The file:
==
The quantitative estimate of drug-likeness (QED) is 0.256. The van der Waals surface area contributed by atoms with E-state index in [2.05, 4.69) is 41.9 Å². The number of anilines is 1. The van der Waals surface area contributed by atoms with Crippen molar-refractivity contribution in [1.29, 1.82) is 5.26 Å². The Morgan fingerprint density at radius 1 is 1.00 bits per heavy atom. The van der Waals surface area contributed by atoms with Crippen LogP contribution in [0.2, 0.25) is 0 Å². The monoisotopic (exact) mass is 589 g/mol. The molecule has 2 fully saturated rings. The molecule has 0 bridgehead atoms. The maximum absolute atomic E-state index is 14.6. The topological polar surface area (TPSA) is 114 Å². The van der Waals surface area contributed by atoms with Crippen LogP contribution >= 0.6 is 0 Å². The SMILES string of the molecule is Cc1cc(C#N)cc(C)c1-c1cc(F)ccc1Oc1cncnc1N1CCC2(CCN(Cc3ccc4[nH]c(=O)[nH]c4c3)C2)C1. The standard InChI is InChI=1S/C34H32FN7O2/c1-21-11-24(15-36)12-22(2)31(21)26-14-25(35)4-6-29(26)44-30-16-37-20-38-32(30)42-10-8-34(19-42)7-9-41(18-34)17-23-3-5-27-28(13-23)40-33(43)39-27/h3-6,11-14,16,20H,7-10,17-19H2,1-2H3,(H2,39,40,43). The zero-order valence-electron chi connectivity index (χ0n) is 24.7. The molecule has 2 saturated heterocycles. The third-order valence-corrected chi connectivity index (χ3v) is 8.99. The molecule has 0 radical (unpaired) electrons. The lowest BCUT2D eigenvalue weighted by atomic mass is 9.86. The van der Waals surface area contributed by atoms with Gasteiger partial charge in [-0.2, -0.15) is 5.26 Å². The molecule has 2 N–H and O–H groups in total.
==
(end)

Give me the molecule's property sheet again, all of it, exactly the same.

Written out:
The quantitative estimate of drug-likeness (QED) is 0.256. The van der Waals surface area contributed by atoms with E-state index in [2.05, 4.69) is 41.9 Å². The number of anilines is 1. The van der Waals surface area contributed by atoms with Crippen molar-refractivity contribution in [1.29, 1.82) is 5.26 Å². The Morgan fingerprint density at radius 1 is 1.00 bits per heavy atom. The van der Waals surface area contributed by atoms with Crippen LogP contribution in [0.2, 0.25) is 0 Å². The monoisotopic (exact) mass is 589 g/mol. The molecule has 2 fully saturated rings. The molecule has 0 bridgehead atoms. The maximum absolute atomic E-state index is 14.6. The topological polar surface area (TPSA) is 114 Å². The van der Waals surface area contributed by atoms with Crippen LogP contribution >= 0.6 is 0 Å². The SMILES string of the molecule is Cc1cc(C#N)cc(C)c1-c1cc(F)ccc1Oc1cncnc1N1CCC2(CCN(Cc3ccc4[nH]c(=O)[nH]c4c3)C2)C1. The standard InChI is InChI=1S/C34H32FN7O2/c1-21-11-24(15-36)12-22(2)31(21)26-14-25(35)4-6-29(26)44-30-16-37-20-38-32(30)42-10-8-34(19-42)7-9-41(18-34)17-23-3-5-27-28(13-23)40-33(43)39-27/h3-6,11-14,16,20H,7-10,17-19H2,1-2H3,(H2,39,40,43). The zero-order valence-electron chi connectivity index (χ0n) is 24.7. The molecule has 2 saturated heterocycles. The third-order valence-corrected chi connectivity index (χ3v) is 8.99. The molecule has 0 radical (unpaired) electrons. The lowest BCUT2D eigenvalue weighted by atomic mass is 9.86. The van der Waals surface area contributed by atoms with Gasteiger partial charge in [-0.2, -0.15) is 5.26 Å². The molecule has 2 N–H and O–H groups in total.